Despite not succeeding in his Supreme Court bid to nullify last year’s presidential election, Dr Panduleni Itula who was President Hage Geingob’s main challenger for the presidency, accepted the outcome with grace.
Shortly after Chief Justice Peter Shivute handed down the historic judgement, Itula immediately congratulated Geingob, adding he was now the legitimate head of state and deserved to be respected.
“Under the circumstances, I would like to congratulate comrade Hage Geingob for the victory, all be it without paper trail, he is now our legitimate President of this republic,” said Itula, whose comments were applauded by many, especially on social media platforms.
“We should respect him and I caution everybody who have been following the phenomenon for change to act within the principles of the rule of law and to respect our head of state,” Itula, who stood as an independent presidential candidate said.
Itula said the ruling by the Supreme Court ordering the use of paper trail for every election using electronic voting machines (EVMs) is a victory for the Namibian people.
“That is the victory that remedies the people of Namibia in honouring the heroes and heroines that sacrificed for us to be able to exercise our democratic right, to freely and fairly, and through a transparent process seek to elect our leaders,” he said. Namibian PhD scholar and research director at the Oxford Human Rights Hub, Ndjodi Ndeunyema said he was surprised by the Supreme Court judgement, especially after it found that the use of EVMs without a paper trail was unconstitutional.
He said the court’s failure to nullify the presidential vote outcome, because the applicants failed to provide sufficient evidence of irregularities with paperless EVMs, is debatable and even controversial.
“One would have thought that the ECN, as the constitutional body responsible for elections, bears the bulk on the burden of justification,” he said. Ndeunyema added there were also concerning observations and reports of EVM deficiencies and irregularities with the manner the ECN oversaw the elections, but these were unfortunately not tested by the court.
Also, he said, the ruling by the court that minister Charles Namoloh acted unconstitutionally should not be taken lightly, adding the court ruling basically means that Namibians have chosen their President and members of parliament using an unconstitutional voting mechanism.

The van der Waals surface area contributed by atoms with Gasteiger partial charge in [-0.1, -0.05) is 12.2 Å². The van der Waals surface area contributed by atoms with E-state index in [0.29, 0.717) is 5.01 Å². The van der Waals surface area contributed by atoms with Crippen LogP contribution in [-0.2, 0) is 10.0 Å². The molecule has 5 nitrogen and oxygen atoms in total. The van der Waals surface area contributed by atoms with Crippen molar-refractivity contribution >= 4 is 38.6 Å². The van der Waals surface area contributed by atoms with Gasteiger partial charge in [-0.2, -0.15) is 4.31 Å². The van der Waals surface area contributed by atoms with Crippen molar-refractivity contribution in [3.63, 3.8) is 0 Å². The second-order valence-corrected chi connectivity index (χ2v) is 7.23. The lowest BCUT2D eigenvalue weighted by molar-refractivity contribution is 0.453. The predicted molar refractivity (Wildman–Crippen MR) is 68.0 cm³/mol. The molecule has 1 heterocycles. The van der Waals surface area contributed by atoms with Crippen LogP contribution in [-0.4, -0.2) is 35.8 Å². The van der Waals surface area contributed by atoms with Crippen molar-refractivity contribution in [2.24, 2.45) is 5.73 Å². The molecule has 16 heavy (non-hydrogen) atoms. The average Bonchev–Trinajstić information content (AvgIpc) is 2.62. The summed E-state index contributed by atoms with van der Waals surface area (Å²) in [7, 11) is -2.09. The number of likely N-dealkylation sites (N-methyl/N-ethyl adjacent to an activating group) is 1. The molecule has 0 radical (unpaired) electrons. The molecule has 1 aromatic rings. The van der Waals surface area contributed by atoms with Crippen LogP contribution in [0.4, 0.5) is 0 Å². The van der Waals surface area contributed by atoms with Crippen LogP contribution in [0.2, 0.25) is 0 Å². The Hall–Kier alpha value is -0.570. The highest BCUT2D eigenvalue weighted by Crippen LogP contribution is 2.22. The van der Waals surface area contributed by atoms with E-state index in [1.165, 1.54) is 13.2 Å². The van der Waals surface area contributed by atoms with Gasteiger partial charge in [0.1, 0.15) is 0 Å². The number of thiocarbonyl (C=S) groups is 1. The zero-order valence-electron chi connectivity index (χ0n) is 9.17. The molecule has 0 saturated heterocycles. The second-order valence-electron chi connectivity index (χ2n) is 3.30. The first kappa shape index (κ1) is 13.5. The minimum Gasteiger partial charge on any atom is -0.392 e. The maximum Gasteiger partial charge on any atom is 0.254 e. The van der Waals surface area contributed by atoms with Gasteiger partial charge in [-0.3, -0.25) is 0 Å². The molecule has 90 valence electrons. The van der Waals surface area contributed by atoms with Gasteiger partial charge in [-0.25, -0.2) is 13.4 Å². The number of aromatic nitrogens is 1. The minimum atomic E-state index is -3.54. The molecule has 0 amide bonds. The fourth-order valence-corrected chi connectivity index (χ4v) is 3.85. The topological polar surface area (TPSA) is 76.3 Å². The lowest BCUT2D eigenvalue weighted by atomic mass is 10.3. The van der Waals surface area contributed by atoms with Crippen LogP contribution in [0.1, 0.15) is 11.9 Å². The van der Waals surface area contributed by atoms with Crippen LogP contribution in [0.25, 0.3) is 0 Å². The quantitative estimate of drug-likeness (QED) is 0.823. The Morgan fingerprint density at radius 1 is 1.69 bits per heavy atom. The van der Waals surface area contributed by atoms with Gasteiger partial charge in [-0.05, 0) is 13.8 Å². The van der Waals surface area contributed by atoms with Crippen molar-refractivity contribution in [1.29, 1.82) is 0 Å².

“The applicants are largely vindicated in their case, the Supreme Court has played a credible role, and Namibians have once again demonstrated that we can maturely and peacefully resolve disputes that go to the heart of our democratic set up and the exercise of public power,” he added.
“We have clearly learnt from previous elections and the flaws that lead to the wide ranging electoral law reform project in 2012. This new election dispute settlement process is clearly effective in speedily resolving disputes, although costs in challenging election-related matters still remains a hindering factor, in my view.”
Rally for Democracy and Progress (RDP) leader Mike Kavekotora, who was one of the applicants in the matter, said he was also puzzled by the fact that the court ruled against the selective promulgation of the Electoral Act, “but the derivatives of that invalid system is being validated”. “I see this ruling trying to accommodate and satisfy two target groups, the applicants and politics and it was not supposed to. That is why it is contradictory and is very unfortunate that our judiciary had to take that route again just like in 2010 when RDP took ECN to court,” he added. “That compromises in my view the independence of the judiciary. How do you invalidate the source but validate the product that comes from that source?”
ECN chairperson Notemba Tjipueja told journalists outside court that electoral body would uphold the judgement handed down.
“We as ECN presented solid arguments, the applicant presented their arguments and the court has considered both the arguments presented and came up with the judgement. We will uphold the rule of law and we will abide by the judgement,” she said.
She said the commission and all stakeholders would sit and consider whether the use of EVMs with a verifiable paper trail is feasible or not.
“We will have to consider as ECN and all stakeholders whether it is feasible to implement EVMs with VVPAT (voter verifiable paper audit trail) for the upcoming elections or whether we use ballot papers, I think the Act makes clear provision for two systems of voting and it will depend on the feasibility and that I cannot answer at the moment,” she said.
2020-02-06 07:31:30 | 1 months ago